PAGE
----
Fresh fruits like bananas are very susceptible to mechanical damage during postharvest handling which can result in a substantial decline in quality. The study aims to evaluate the effect of bruise damage and storage temperatures on the quality of banana fruits after 48 h storage. Each ‘Grand Naine’ banana fruit was impacted once by using a drop impact test using three different heights (10, 30, and 50 cm) and storage temperatures (13 and 22 °C) after 48 h of storage. Different quality analyses were measured like bruise measurements (impact energy, bruise area, bruise volume, and bruise susceptibility), weight loss, total soluble solids (TSS), color (L*, a*, b*, hue°, chroma, yellowness index, yellowness value) headspace gases (respiration and ethylene production rate). The results showed that bruise measurements (bruise area, bruise volume, and bruise susceptibility) were highly affected by drop height. The quality parameters like weight, color, total soluble solids and headspace gases were affected by drop height and storage condition. Weight loss, total soluble solids, respiration rate, and ethylene production rate increased as drop height and storage temperature rise. Storage at ambient conditions (22 °C) accelerated bruising occurrence in banana fruits. Fewer changes were observed after 48 h of storage. The least value of yellowness index was observed on the non-bruised banana fruits (84.03) under 13 °C storage conditions. The findings of the study can provide baseline data to understand the mechanical damage mechanism on fruit quality, hoping to create awareness and educate farming communities and consumers. Storage temperature management is another approach that needs to be followed to reduce the occurrence of mechanical damage in fresh produce.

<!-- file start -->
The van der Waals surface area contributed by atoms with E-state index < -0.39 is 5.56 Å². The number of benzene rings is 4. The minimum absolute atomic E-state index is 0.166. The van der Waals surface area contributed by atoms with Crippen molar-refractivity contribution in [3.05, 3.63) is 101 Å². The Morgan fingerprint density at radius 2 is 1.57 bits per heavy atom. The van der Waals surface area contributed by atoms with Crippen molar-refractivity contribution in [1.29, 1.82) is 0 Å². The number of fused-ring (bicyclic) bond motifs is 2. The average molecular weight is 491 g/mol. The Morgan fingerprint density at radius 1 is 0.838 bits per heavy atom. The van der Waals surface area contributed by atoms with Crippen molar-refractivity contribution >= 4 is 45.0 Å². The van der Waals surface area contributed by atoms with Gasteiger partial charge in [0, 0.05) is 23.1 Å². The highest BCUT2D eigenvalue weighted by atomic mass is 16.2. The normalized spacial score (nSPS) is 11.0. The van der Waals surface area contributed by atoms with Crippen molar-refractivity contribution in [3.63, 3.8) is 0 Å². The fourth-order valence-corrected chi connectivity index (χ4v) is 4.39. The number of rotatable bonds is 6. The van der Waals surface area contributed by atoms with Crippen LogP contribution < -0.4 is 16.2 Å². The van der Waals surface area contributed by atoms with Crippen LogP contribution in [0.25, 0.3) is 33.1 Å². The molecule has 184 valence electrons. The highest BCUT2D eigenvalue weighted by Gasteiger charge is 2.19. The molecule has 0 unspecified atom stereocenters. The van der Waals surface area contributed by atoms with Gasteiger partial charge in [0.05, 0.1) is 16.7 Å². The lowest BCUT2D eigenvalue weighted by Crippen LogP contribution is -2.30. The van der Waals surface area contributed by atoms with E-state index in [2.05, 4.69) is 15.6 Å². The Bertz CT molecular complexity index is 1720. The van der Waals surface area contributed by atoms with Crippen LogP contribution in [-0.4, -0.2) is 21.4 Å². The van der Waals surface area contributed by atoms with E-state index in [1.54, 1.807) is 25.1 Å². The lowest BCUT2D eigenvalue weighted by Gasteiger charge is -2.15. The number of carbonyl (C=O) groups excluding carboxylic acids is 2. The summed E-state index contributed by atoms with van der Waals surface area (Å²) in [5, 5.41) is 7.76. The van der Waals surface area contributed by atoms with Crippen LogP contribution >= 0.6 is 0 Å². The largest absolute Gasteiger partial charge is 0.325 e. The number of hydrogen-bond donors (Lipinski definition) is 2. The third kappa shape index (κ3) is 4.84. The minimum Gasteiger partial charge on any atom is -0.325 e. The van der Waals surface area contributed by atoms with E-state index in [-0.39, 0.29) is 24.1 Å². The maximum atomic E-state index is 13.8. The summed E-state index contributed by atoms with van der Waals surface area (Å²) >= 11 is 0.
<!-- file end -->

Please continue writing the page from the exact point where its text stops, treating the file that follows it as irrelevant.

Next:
- Respiration rate
- Storage temperature
ASJC Scopus subject areas
- Aquatic Science
- Biochemistry, Genetics and Molecular Biology (miscellaneous)
- Agronomy and Crop Science
- Agricultural and Biological Sciences (miscellaneous)